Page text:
"I'll Get Back To You"
I note that the FT's estimable Alphaville blog is losing patience with financial public relations professionals. I'll give you some illustration of the fact that these poor sods are all that stand between their employers and ritual evisceration in a haze of populist anger. This morning on NY1's In the Papers, coverage of the bonuses paid to AIG dominated the first couple of minutes.
But the media relations people working for these organisations are unaware that their audience has changed. Financial PR used to be a very sweet gig, mostly because it involved trading favours and locking horns with a set of journalists with their own pretty small and focused readership. At most, when dealing with, say, the Wall Street Journal or Bloomberg, you'd have exposure to, well, most financial services professionals. But those guys don't write angry letters to congresspeople, they just write cheques, or they don't.
The thicket of securities and disclosure rules surrounding financial transactions, not to mention the prevalence of non-disclosure agreements, to which I alluded in this comment at the Atlantic Yards Report, together with financial institutions' increasing willingness and ability to enforce message discipline on their employees, has resulted in the creation of a horrible symbiotic relationship between financial journalists and the PRs that service them.
I must stress, there's plenty of information sloshing around outside the usual channels. Only it's a) rumour and b) usually being spread around for financial gain. The sort of public-spirited leaks we tend to encounter in national security and political reporting are much less common in the world of finance. Even Harry Marokopoulos the hero of the Madoff scandal, looked over Madoff because he was a competitor.
Given that the corporations tend to have access to much better legal help, though much weaker libel protections, than private citizens, these PRs tend to enjoy considerable power as gatekeepers. In fact, as far as I can tell, the London Stock Exchange seems to make employing an outside firm, or at least having a substantial PR capability, a condition of listing.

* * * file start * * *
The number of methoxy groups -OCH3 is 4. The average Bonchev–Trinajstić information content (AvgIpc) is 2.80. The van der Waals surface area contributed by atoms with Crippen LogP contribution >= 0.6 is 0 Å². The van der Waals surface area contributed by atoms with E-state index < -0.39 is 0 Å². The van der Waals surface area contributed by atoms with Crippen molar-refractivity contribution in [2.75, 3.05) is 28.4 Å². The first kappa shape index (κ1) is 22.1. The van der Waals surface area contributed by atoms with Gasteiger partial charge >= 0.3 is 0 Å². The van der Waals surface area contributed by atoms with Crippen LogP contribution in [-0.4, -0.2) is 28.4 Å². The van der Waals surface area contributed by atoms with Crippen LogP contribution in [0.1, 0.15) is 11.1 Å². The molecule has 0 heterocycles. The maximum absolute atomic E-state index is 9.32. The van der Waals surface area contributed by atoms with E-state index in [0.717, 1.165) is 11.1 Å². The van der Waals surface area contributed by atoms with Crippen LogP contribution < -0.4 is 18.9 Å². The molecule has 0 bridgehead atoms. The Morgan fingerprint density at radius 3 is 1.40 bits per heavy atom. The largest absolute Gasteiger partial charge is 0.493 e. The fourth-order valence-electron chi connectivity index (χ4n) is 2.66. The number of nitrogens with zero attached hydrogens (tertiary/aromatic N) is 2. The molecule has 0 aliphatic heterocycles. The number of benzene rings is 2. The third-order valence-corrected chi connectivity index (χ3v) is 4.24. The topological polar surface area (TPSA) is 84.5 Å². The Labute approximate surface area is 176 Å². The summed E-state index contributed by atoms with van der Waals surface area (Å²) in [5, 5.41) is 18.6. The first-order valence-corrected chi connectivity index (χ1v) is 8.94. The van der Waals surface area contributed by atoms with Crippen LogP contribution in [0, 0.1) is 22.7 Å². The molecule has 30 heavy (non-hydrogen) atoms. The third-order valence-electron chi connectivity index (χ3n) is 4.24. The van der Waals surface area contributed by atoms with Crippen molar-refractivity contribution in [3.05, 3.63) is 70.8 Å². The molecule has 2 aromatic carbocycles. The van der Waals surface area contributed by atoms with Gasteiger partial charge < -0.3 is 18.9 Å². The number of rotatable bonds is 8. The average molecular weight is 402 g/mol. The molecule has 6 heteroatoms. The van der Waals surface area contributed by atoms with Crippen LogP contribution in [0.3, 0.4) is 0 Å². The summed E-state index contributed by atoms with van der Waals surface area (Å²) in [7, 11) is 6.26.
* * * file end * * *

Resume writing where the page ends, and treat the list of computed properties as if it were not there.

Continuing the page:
So reporters get hopelessly reliant on PRs to confirm, off or on the record, the stuff that's swilling around as market rumour, or at least to immunise themselves from charges of sloppy reporting. Kudos, then, to Alphaville, for giving us an example of the PR sausage factory in action. Their reporter, Neil Hume, got a tip that Barclays was trying to sell its asset management arm, but couldn't even get an off-the-record nod either way from Barclays' PR people. A nod, in the negative, that the PRs were happy to provide other reporters.
Turned out to be (at least partly) true, and that Barclays is trying to work out whether it needs a UK government bail-out, whether selling its asset management arm would be enough, or whether selling its asset management arm might be needed to pay for the government insurance.
As an aside, because this isn't really an Atlantic Yards post, either outcome is not very good news for the Nets arena naming rights deal. A UK government bailout would increase pressure on the bank not to be subsidising Brooklyn real estate ventures. Bt if the asset management sale goes through, there's very little need for Barclays to slap its name on a sports arena. You might sell mutual funds by beaming your logo at basketball fans, you sure as hell don't sell investment banking services. That all said, Barclays might be fine, and neither option would be necessary. But banks' records on insisting they're not in trouble are pretty rotten.
Which brings me back to Goldman Sachs, which was also making, this time very public and strenuous, denials about its benefiting from a US government bail-out of AIG. Which turned out to be not entirely operative.
Egg on the face for Goldman PR Lucas Van Praag, then. He's now locked in a deathmatch with Goldman's other principal PR, Michael Duvally, over who can come up with the most ridiculous statements to the press. Duvally is a former reporter and, like the Inspector Highland character in Patriot Games can expect NO QUARTER. Head over to Dealbreaker for one of his bundles of amusement.
But the best one by far is his insistence that it was an entirely different type of money that Goldman used to pay bonuses after receiving TARP money. This I sense is one of those moments where a financial PR tries to get a handle on how financially illiterate his new audience is.
In Goldman's retelling of the bonus story earnings, the source of the bonuses, and capital, the destination of the TARP money, are two entirely different tthings, and are not at all related. This is humorous because banks' earnings are a key way by which a troubled financial institution could rebuild its capital. By noting that Goldman bonuses were paid out of its earnings, Goldman is saying "we could have used all that money we made prop trading and skirting conflicts-of-interest issues to beef our capital base. But the US government did that for us. So we'll keep paying the bonuses. Cheers!"
I'll end this only-slightly-erudite discussion of the trials and tribulations of the financial PR business by noting that financial PRs have at least as difficult a time in their dealings with the institutions they represent. For each of the episodes I mention there's probably a tangled backstory that involves the person in question trying to get sense out of their own people. But then again, that's why they pay them the big bucks. Dealing with scumbag journalists should be comparatively plain sailing.